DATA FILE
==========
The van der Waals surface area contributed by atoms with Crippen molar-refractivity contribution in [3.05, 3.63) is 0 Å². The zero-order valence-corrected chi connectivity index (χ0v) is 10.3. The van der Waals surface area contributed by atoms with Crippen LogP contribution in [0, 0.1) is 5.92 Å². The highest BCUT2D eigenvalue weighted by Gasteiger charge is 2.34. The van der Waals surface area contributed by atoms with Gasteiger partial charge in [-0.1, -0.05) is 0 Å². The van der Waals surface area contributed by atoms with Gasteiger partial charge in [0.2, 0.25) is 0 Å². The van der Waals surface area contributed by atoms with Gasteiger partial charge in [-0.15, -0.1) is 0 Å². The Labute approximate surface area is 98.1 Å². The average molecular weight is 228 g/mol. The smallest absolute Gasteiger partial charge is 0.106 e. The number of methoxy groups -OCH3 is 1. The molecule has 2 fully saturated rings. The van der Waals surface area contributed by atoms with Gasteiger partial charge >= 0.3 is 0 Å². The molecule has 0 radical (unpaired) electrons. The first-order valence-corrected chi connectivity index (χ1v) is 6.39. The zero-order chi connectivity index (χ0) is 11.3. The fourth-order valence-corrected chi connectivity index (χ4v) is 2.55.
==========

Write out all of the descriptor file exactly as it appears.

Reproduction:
The van der Waals surface area contributed by atoms with Crippen molar-refractivity contribution in [3.05, 3.63) is 0 Å². The zero-order valence-corrected chi connectivity index (χ0v) is 10.3. The van der Waals surface area contributed by atoms with Crippen LogP contribution in [0, 0.1) is 5.92 Å². The highest BCUT2D eigenvalue weighted by Gasteiger charge is 2.34. The van der Waals surface area contributed by atoms with Gasteiger partial charge in [-0.1, -0.05) is 0 Å². The van der Waals surface area contributed by atoms with Gasteiger partial charge in [0.2, 0.25) is 0 Å². The van der Waals surface area contributed by atoms with Gasteiger partial charge in [-0.15, -0.1) is 0 Å². The Labute approximate surface area is 98.1 Å². The average molecular weight is 228 g/mol. The smallest absolute Gasteiger partial charge is 0.106 e. The number of methoxy groups -OCH3 is 1. The molecule has 2 fully saturated rings. The van der Waals surface area contributed by atoms with Gasteiger partial charge >= 0.3 is 0 Å². The molecule has 0 radical (unpaired) electrons. The first-order valence-corrected chi connectivity index (χ1v) is 6.39. The zero-order chi connectivity index (χ0) is 11.3. The fourth-order valence-corrected chi connectivity index (χ4v) is 2.55.